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June 28, 1991 - Image 48

Resource type:
Text
Publication:
The Detroit Jewish News, 1991-06-28

Disclaimer: Computer generated plain text may have errors. Read more about this.

I TORAH PORTION 1"."."'""1""

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JEFFREY W. TAUB, M.D.

On Receiving the
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48

FRIDAY, JUNE 28, 1991

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The Messiah

Continued from preceding page

(

1

the associative highway, I
found myself thinking of this
week's Torah reading:
"A star shall go forth from
Jacob and a ruler shall arise
from Israel." (Numbers
24:17-Balak). "A star shall go
forth from Jacob" refers to
David; "and a ruler shall
arise in Israel" refers to the
Messianic King (Midrash
Agadah).
"In the future the Messi-
anic King will renew the
Davidic dynasty, returning it
to its initial sovereignty. He
will build the Temple and
gather the dispersed of Is-
rael . . ." (Maimonides,
Mishnah Torah).
Maimonides, the great sage,
codifier, philosopher and
physician, after quoting from
this week's Torah reading,
goes on to clearly delineate
the belief in Mashiach (the
Messiah) as a cardinal princi-
ple of Jewish faith. Indeed,
Maimonides (Rambam) in-
cluded it as the 12th of his 13
principles of faith which were
paraphrased into the 13 Ani
Maamins (I believe):
"I believe with perfect faith
in the arrival of Mashiach.
And though he may tarry, I
shall wait each day an-
ticipating his arrival."
One may have understood
the coming of Mashiach as
the coming of an age of har-
mony and peace but
unrelated to the restoration of
the Davidic monarchy. But
Maimonides has firmly laid
down the definitive decision
of the Torah and our tradi-
tion, namely that Mashiach is
a human being descended
from King David who will
lead us out of exile and usher
in the longed-for Messianic
age.
Do we as Jews truly have
this faith and belief? Yes! We
are described as "believers,
children of believers"
(Talmud, Shabbat 97a). Deep
within every single member
of our people, no matter how
far he may have strayed, lies
dormant the belief in all the
basic principles of our faith
enumerated by Maimonides.
When Moses was told by
God to go and redeem the peo-
ple, he said "But they won't
believe me." For displaying a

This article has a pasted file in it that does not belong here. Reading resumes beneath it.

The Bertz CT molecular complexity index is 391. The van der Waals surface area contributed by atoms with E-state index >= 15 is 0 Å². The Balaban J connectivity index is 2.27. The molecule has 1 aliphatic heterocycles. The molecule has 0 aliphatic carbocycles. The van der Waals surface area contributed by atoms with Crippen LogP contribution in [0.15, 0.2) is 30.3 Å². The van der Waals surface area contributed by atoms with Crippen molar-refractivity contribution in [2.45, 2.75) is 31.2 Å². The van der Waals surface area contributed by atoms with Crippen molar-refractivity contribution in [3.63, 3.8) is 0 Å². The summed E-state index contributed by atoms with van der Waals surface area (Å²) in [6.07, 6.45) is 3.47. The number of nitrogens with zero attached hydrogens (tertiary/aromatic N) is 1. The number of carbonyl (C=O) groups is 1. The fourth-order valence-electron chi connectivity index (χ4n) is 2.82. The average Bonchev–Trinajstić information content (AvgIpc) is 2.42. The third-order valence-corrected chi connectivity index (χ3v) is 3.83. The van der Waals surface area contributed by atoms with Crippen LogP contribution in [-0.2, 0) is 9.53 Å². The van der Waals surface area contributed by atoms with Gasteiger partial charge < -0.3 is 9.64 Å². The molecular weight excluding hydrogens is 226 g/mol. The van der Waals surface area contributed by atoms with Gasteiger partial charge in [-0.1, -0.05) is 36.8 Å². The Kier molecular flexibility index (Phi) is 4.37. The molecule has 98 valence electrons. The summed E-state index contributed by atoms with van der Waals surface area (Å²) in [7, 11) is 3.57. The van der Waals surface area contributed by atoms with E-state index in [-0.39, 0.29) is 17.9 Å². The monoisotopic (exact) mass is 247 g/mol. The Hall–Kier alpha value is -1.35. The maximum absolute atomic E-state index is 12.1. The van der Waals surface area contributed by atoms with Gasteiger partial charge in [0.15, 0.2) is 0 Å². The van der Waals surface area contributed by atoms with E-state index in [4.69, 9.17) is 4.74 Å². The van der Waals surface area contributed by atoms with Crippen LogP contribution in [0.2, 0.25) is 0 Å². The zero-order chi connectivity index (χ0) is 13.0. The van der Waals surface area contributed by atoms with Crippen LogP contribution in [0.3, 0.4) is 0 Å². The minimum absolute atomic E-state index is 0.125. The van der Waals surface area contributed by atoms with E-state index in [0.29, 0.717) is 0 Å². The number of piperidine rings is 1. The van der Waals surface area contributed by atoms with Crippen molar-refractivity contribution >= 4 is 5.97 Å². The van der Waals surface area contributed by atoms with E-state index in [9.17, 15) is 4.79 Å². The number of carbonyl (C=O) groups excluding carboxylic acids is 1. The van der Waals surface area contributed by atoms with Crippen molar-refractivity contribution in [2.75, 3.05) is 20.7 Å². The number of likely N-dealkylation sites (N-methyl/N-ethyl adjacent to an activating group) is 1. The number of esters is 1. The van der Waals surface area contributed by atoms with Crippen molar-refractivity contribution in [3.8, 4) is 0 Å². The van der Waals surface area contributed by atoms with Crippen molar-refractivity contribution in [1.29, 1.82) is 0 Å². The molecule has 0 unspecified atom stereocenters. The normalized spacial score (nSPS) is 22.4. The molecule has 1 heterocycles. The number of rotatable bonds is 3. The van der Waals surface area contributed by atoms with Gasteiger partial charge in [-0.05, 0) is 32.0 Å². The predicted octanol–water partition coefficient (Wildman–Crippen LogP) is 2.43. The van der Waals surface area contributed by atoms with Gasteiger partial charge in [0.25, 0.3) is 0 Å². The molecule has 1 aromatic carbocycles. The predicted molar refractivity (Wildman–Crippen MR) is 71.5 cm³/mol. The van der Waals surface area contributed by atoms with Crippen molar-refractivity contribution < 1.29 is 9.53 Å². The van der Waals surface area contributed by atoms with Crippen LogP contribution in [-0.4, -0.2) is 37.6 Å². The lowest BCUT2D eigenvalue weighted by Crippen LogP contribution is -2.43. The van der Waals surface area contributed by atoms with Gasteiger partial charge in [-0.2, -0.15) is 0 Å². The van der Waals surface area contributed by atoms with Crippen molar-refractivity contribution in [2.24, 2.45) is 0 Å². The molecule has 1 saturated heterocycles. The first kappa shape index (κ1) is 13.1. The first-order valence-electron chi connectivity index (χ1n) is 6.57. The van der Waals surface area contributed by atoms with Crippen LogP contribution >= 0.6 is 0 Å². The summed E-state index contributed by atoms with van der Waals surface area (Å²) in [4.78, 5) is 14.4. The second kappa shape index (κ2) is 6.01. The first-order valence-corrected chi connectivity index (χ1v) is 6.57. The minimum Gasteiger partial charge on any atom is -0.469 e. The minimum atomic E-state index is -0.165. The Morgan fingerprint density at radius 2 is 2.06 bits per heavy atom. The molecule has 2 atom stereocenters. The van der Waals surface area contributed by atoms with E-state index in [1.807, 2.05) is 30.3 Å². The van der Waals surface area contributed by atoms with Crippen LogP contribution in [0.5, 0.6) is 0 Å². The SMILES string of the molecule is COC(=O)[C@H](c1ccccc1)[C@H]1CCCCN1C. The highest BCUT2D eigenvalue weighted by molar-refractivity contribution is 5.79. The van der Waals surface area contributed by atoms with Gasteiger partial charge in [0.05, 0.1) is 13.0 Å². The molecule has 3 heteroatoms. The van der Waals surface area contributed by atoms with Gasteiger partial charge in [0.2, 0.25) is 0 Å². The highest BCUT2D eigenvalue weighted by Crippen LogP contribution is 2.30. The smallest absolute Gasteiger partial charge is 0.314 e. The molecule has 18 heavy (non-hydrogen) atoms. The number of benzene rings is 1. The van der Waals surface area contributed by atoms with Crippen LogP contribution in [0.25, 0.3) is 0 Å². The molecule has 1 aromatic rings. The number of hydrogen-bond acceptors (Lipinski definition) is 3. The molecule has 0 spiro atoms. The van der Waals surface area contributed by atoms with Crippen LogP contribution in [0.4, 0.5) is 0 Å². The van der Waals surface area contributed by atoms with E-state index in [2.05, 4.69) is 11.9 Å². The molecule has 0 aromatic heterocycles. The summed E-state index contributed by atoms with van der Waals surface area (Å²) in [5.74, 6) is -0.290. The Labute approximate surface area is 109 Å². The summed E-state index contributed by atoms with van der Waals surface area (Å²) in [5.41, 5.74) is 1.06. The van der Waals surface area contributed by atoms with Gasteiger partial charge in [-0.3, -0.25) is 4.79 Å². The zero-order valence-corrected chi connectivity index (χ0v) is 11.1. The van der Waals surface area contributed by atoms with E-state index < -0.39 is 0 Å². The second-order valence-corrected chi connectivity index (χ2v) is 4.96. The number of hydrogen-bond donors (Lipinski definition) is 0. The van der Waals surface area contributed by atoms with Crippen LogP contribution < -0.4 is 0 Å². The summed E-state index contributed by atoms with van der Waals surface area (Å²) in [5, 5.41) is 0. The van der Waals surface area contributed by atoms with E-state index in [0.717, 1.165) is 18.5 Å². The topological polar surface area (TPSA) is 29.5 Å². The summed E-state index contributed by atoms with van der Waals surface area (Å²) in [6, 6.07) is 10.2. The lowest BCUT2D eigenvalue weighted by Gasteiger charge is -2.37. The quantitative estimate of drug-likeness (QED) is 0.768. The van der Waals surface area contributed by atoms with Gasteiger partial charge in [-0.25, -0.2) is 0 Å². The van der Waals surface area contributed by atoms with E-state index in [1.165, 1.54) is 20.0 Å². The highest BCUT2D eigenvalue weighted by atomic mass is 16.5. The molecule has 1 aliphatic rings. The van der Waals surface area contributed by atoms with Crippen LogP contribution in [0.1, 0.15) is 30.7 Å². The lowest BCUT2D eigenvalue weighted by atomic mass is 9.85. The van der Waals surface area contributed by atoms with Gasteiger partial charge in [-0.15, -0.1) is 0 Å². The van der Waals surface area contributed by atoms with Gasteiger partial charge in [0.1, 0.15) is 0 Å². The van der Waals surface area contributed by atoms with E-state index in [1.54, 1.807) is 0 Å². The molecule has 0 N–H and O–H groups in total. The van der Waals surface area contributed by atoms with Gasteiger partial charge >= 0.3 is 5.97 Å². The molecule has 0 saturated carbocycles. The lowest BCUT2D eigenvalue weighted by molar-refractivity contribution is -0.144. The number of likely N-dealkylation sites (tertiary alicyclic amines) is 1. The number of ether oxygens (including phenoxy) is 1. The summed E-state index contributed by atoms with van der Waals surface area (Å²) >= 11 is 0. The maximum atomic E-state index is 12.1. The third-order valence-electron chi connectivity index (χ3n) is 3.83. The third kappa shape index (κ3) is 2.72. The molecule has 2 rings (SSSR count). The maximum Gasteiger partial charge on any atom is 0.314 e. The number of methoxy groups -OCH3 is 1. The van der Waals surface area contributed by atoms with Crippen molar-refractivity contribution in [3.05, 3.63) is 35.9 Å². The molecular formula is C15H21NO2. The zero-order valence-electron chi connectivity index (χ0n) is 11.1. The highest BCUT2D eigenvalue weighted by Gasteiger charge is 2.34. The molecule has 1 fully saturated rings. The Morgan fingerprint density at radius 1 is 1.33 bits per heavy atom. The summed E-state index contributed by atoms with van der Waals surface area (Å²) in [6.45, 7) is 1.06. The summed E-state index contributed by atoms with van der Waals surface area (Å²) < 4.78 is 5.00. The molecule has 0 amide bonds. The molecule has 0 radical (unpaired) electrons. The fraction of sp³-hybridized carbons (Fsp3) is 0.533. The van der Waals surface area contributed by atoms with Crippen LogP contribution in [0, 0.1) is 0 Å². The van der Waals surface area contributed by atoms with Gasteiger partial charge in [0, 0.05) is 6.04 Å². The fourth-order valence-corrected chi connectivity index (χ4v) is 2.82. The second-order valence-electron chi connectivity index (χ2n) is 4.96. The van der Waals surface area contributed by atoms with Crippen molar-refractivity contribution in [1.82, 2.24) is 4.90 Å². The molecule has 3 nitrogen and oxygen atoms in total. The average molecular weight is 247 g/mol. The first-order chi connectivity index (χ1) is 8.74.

lack of conviction in the
essential faith of the Jewish
people even under the trying
conditions of Egypt, Moses
was rebuked by God and pro-
ven wrong (see Exodus 4:1-9
and Rashi's commentary bas-
ed on the Talmud).
Very often the true feelings
and beliefs of the Jew are hid-
den under layers of assumed
sophistication. How often
have we seen the self-pro-
fessed atheist come running
to the synagogue, asking the

rabbi to pray for the well-
being of a loved one?

How does one awaken this
buried spark of faith? One
must first have confidence in
its existence and be prepared
to face the scoffers. The
Lubavitcher Rebbe, Rabbi
Menachem M. Schneersohn,
explains the verse "You shall
be to me land of delight"
(Malachi 3:12), in the follow-
ing way:
The Jew is compared to the
Earth, upon which all tread
but in which lies tremendous
potential. Imagine the dia-
mond prospector convinced
that a certain area is rich in
minerals and diamonds. He
starts to mine, ignoring the
scorn of those who see only
dirt and rocks. A decade
passes; and some useful
minerals are uncovered. The
scorn has turned to silence.

Shabbat Balak:
Numbers 22:2-25:9.
Micah 5:6-6:8.

A second decade goes by,
and all can see that the area
is richer than they thought.
By the third decade it is clear
that he will find a rich seam
of precious stones; the former
scoffers now rush to lay their
claims.
The fourth decade sees him
vindicated completely; the
diamonds are being mined
and all acclaim the vision and
conviction of the first
prospector.
How many people scoffed at
the young idealistic rabbis in
the 1950s? How many laugh-
ed at their beards and tzizit,
hardly believing that they
spoke English and falsely
predicting that they would be
rejected by the Jewish "man
on the street"?
The decades passed and
those rabbinic idealists of the
1950s and 1960s had their
faith in their fellow Jews vin-
dicated; their communities
have grown and their in-
fluence is nationally signifi-
cant. The collective Jewish
soul thirsts for knowledge of
its inheritance; only the pure
undiluted message of the
Torah suffices.
And as with our traditional
beliefs in general, so it
is with the belief in Ma-
shiach. There has been a
conspiracy of silence among
our leaders, and as a result,
few know of the authoritative
Jewish view of Mashiach
found in the concluding
chapters of Maimonides'
magnum opus "The Mishnah
Torah;' Recent world events
however, have brought into
the open the hope and belief

in our final redemption. ❑

N

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